26 Chapter 6 A. Carbon Fixation 1. The ATP and NADPH produced in the light reactions drive the second stage of photosynthesis, the Calvin cycle. 2. In the Calvin cycle, CO 2 is incorporated into organic compounds, a process called carbon fixation. 3. The Calvin cycle, which occurs in the stroma of the chloroplast, is a series of enzyme-assisted chemical reactions that produces a three-carbon sugar. Section 2 The Calvin Cycle

27 Chapter 6 A. Carbon Fixation 4. Most of the three-carbon sugars (G3P) generated in the Calvin cycle are converted to a five-carbon sugar (RuBP = ribulose bisphosphate) to keep the Calvin cycle operating. 5. But some of the three-carbon sugars leave the Calvin cycle and are used to make organic compounds (like GLUCOSE), in which energy is stored for later use. Section 2 The Calvin Cycle

28 Chapter 6 Section 2 The Calvin Cycle The Calvin Cycle Summary

29 Chapter 6 Section 2 The Calvin Cycle Ongoing Cycle of Photosynthesis

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31 Chapter 6 B. Alternative Pathways 1. The C 4 Pathway a.Some plants that evolved in hot, dry climates fix carbon through the C 4 pathway. These plants have their stomata partially closed during the hottest part of the day. b. Certain cells in these plants have an enzyme that can fix CO 2 into four-carbon compounds even when the CO 2 level is low and the O 2 level is high. These compounds are then transported to other cells, where the Calvin cycle ensues. Section 2 The Calvin Cycle

32 Chapter 6 B. Alternative Pathways 2. The CAM Pathway a. Some other plants that evolved in hot, dry climates fix carbon through the CAM pathway. These plants carry out carbon fixation at night and the Calvin cycle during the day to minimize water loss. Section 2 The Calvin Cycle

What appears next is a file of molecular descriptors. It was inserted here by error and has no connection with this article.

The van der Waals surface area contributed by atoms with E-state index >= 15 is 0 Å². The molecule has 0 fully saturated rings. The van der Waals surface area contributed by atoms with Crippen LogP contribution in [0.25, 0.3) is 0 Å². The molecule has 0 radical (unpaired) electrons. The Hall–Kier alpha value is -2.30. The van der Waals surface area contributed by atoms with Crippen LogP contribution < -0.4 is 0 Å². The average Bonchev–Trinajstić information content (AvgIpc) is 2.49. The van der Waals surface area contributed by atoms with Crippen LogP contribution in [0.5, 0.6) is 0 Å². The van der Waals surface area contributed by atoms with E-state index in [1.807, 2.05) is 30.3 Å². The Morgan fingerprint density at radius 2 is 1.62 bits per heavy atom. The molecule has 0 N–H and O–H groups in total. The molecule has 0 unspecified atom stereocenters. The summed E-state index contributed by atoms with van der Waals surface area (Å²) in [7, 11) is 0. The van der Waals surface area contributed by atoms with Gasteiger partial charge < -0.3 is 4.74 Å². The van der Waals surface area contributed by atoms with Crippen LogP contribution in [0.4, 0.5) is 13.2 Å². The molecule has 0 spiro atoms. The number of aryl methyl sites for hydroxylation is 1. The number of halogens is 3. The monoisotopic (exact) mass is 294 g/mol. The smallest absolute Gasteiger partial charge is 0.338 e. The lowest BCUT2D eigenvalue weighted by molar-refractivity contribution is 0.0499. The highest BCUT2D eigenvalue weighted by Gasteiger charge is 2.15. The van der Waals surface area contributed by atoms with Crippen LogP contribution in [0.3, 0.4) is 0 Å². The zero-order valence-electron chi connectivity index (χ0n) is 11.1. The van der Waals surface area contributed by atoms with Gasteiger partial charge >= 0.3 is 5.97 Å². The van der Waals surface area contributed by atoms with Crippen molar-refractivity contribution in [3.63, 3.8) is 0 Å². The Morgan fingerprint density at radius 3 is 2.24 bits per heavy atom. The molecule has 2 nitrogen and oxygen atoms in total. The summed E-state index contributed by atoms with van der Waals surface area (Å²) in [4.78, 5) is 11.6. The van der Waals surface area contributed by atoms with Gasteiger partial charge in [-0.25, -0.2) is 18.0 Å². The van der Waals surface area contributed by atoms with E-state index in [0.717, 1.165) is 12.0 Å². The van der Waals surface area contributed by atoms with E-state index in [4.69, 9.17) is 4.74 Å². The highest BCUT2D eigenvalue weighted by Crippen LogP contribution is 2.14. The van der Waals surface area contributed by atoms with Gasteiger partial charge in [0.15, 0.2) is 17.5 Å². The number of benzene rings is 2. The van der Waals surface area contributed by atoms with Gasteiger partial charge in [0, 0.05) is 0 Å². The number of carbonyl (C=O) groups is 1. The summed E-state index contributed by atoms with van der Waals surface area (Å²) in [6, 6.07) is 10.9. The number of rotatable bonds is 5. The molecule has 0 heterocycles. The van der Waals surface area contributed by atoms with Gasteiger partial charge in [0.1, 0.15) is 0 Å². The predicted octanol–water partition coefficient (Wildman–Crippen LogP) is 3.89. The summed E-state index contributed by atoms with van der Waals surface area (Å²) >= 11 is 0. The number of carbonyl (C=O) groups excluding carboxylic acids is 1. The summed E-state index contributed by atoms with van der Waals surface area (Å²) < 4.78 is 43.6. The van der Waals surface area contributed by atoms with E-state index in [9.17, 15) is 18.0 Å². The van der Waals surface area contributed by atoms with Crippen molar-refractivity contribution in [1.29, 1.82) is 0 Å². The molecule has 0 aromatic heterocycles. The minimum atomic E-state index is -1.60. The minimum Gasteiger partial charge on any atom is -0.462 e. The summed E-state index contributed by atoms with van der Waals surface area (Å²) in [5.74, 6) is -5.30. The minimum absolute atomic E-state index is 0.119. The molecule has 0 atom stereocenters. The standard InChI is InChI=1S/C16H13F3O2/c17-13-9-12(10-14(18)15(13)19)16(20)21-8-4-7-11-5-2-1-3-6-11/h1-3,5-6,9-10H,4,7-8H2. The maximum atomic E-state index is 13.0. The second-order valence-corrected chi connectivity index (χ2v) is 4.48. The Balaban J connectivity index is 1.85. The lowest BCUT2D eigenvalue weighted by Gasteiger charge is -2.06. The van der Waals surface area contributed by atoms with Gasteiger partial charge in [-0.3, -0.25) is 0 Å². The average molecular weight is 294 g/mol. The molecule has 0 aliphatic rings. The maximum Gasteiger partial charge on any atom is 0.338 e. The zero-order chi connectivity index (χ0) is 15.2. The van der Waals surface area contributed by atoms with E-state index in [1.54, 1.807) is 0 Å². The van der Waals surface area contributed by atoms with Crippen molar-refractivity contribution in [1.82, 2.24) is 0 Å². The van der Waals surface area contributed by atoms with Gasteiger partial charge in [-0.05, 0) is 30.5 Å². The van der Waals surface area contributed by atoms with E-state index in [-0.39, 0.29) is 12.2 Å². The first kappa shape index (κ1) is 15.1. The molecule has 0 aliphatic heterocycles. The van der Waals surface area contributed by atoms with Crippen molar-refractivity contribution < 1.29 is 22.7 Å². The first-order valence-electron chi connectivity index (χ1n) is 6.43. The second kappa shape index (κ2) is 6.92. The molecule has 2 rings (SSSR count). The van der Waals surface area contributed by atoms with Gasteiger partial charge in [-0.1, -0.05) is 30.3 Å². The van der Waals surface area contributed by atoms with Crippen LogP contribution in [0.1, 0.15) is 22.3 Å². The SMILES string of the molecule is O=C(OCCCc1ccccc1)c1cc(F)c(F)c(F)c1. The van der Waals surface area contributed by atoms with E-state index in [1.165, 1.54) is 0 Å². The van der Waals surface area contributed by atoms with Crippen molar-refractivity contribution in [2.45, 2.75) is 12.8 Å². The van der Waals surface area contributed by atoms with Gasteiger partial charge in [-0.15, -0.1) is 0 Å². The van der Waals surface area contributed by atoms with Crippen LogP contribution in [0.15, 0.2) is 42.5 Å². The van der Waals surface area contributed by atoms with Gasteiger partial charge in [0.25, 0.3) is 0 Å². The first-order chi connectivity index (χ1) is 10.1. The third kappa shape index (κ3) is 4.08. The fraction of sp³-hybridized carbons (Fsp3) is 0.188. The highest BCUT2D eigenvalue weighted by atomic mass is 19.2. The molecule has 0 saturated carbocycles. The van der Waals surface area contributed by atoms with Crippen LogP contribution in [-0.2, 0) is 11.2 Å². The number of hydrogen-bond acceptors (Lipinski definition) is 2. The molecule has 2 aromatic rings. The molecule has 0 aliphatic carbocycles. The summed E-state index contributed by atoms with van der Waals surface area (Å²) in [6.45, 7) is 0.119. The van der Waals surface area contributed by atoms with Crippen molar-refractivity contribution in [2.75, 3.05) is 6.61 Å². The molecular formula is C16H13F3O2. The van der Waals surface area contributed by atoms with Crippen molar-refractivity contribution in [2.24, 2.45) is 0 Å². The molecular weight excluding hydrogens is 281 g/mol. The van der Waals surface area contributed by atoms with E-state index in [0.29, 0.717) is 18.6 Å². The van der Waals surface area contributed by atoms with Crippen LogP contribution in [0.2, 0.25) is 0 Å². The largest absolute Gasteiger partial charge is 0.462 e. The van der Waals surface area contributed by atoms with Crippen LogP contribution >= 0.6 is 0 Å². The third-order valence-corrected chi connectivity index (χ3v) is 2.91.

33 Chapter 6 C. Factors That Affect Photosynthesis 1. Light Intensity a.The rate of photosynthesis increases as light intensity increases, because more electrons are excited in both photosystems. b.b. However, at some point all of the available electrons are excited, and the maximum rate of photosynthesis is reached. The rate then stays level regardless of further increases in light intensity. 2. Carbon Dioxide Levels a. As with increasing light intensity, increasing levels of carbon dioxide also stimulate photosynthesis until the rate levels off. Section 2 The Calvin Cycle

34 Chapter 6 C. Factors That Affect Photosynthesis 3. Temperature a. As temperature increases, the rate of photosynthesis increases to a maximum and then decreases with further rises in temperature. b. The rate peaks at a certain temperature, at which many of the enzymes that catalyze the reactions become ineffective. c. Also, the stomata begin to close, limiting water loss and entry of carbon dioxide. Section 2 The Calvin Cycle

35 Chapter 6 Environmental Influences on Photosynthesis Section 2 The Calvin Cycle Visual Concept Click below to watch the Visual Concept.

36 Photosynthesis Chapter 6 Table of Contents Section 1 The Light Reactions Uses Water, Sunlight, Chlorophyll Produces oxygen gas, ATP and NADPH Occurs at Thylakoid and into Stroma Section 2 The Calvin Cycle Uses carbon dioxide, ATP, NADPH and RuBP Produces glucose, ADP, and NADP+ Occurse in the Stroma

37 Section 1 The Light Reactions Chapter 6 SUN